Yelm district celebrates Native culture with graduation and moving-up ceremony

13 students from all levels honored


Yelm Community Schools honored 13 Native American students with a graduation and moving-up ceremony in the Yelm High School commons on Sunday, June 2. Eight students, including three soon-to-be high school graduates, and their families attended the ceremony and received certificates and leis.

The celebration also marked the retirement of YCS Native American Educational Coordinator Elizabeth Satiacum, who spent more than two years in the district and 25 years in education. 

YCS Superintendent Chris Woods and Assistant Superintendent Dr. Lisa Cadero-Smith thanked Satiacum for her service, and Nisqually Tribe member Hanford McCloud and his family sang a tribal song for her.

“I’ve been in education for 25 years, and through the years, I’ve been able to witness a bunch of seniors graduating, and it really means a lot to have this because it means that there’s hope for the future,” Satiacum said. “All but two or three of the students have post-graduation plans. That’s really exciting to know, whether they go to Job Corps or the military or college, that there’s a new hope.”

Satiacum described herself as the students’ “educational auntie” because she is not a teacher or a parent, but she supports them in any way she can as the Native American educational coordinator.

“If they’re doing really well in school or in sports, I get to be their biggest cheerleader. But if they start stepping over the line and their grades are failing or they’re not going to school, I help guide them to get back on track,” she said. 

Despite the positive growth of the Native American education program at YCS, which includes cultural activities, events and curriculum that educate non-Native and Native students of the importance of Native culture and traditions, Satiacum said she is afraid for the future of the program with the failure of the district’s levy. She added that, while part of her pay comes from the federal government, some of it comes from the school district.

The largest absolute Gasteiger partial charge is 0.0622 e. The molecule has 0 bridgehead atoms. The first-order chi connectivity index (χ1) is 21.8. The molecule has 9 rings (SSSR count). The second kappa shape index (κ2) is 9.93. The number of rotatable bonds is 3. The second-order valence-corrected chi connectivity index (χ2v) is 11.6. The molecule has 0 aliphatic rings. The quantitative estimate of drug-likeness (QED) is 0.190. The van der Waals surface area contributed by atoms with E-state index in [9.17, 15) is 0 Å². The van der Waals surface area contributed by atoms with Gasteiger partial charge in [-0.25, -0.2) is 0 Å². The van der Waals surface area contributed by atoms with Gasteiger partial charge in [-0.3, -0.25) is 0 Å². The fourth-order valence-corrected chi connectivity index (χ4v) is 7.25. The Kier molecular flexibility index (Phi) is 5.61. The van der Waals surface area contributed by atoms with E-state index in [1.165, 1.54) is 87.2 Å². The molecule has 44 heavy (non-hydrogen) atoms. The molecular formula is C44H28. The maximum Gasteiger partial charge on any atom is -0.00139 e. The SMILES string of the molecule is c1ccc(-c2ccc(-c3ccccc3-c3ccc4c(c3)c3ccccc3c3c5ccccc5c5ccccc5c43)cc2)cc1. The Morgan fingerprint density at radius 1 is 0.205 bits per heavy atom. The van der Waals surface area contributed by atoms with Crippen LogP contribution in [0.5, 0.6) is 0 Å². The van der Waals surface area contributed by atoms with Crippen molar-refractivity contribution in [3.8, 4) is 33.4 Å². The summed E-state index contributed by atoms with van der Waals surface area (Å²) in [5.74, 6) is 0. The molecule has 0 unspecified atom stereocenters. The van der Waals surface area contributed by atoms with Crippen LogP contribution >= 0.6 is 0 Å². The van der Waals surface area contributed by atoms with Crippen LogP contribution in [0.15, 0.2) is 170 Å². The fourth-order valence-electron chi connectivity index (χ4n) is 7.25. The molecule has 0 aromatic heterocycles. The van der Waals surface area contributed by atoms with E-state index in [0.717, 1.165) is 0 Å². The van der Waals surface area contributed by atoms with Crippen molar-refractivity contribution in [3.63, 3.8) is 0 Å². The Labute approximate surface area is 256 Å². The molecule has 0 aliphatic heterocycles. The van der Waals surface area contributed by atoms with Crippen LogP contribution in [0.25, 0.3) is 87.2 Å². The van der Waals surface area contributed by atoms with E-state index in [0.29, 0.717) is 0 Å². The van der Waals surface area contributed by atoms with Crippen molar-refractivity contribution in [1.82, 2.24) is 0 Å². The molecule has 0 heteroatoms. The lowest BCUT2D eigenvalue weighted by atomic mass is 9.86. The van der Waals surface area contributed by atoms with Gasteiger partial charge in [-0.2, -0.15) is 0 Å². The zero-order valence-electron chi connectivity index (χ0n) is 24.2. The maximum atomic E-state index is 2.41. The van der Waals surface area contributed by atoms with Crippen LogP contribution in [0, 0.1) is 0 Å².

“By law, each school needs to have a Title VI program, and I am a Title VI coordinator. If my program is not a priority, then that means the Native students are not a priority, and they will be impacted a lot,” she said.

As Satiacum retires at the conclusion of the school year, she vows to continue to support the district and the Native program.

“I wish everybody the best. I am always up front with the students about how, even though I’m not going to be around, I’ll still be around,” she said. “I’m really proud of the students. There’s some students that need the extra help because they’re struggling financially, mentally and emotionally. Sometimes school is their getaway from home. I’m uncertain about what’s going to happen next year for them, but I would love to stick around and make sure that everything’s going to be all right. I have to trust the system and that the system will take care of the students.”